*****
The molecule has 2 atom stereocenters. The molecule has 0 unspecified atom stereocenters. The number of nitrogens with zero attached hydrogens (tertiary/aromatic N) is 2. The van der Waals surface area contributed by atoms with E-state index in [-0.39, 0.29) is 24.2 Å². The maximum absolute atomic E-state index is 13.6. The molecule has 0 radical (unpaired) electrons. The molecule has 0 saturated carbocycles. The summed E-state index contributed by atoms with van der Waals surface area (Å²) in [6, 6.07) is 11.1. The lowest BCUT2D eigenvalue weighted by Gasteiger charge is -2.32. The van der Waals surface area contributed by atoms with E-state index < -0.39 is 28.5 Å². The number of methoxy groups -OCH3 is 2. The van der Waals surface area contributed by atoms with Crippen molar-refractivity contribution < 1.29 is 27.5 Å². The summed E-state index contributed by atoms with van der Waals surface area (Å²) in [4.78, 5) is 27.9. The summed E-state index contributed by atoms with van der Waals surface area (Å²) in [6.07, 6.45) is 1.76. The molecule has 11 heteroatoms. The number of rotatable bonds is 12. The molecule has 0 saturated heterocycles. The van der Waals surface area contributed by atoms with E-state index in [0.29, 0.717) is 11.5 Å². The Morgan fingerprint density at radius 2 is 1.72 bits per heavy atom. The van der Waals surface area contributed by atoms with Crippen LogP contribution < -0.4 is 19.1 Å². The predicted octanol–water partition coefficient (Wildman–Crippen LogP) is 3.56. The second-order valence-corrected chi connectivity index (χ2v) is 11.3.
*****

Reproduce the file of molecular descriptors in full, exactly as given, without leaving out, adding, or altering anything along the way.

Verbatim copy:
The molecule has 2 atom stereocenters. The molecule has 0 unspecified atom stereocenters. The number of nitrogens with zero attached hydrogens (tertiary/aromatic N) is 2. The van der Waals surface area contributed by atoms with E-state index in [-0.39, 0.29) is 24.2 Å². The maximum absolute atomic E-state index is 13.6. The molecule has 0 radical (unpaired) electrons. The molecule has 0 saturated carbocycles. The summed E-state index contributed by atoms with van der Waals surface area (Å²) in [6, 6.07) is 11.1. The lowest BCUT2D eigenvalue weighted by Gasteiger charge is -2.32. The van der Waals surface area contributed by atoms with E-state index < -0.39 is 28.5 Å². The number of methoxy groups -OCH3 is 2. The van der Waals surface area contributed by atoms with Crippen molar-refractivity contribution < 1.29 is 27.5 Å². The summed E-state index contributed by atoms with van der Waals surface area (Å²) in [4.78, 5) is 27.9. The summed E-state index contributed by atoms with van der Waals surface area (Å²) in [6.07, 6.45) is 1.76. The molecule has 11 heteroatoms. The number of rotatable bonds is 12. The molecule has 0 saturated heterocycles. The van der Waals surface area contributed by atoms with E-state index in [0.29, 0.717) is 11.5 Å². The Morgan fingerprint density at radius 2 is 1.72 bits per heavy atom. The van der Waals surface area contributed by atoms with Crippen LogP contribution < -0.4 is 19.1 Å². The predicted octanol–water partition coefficient (Wildman–Crippen LogP) is 3.56. The second-order valence-corrected chi connectivity index (χ2v) is 11.3.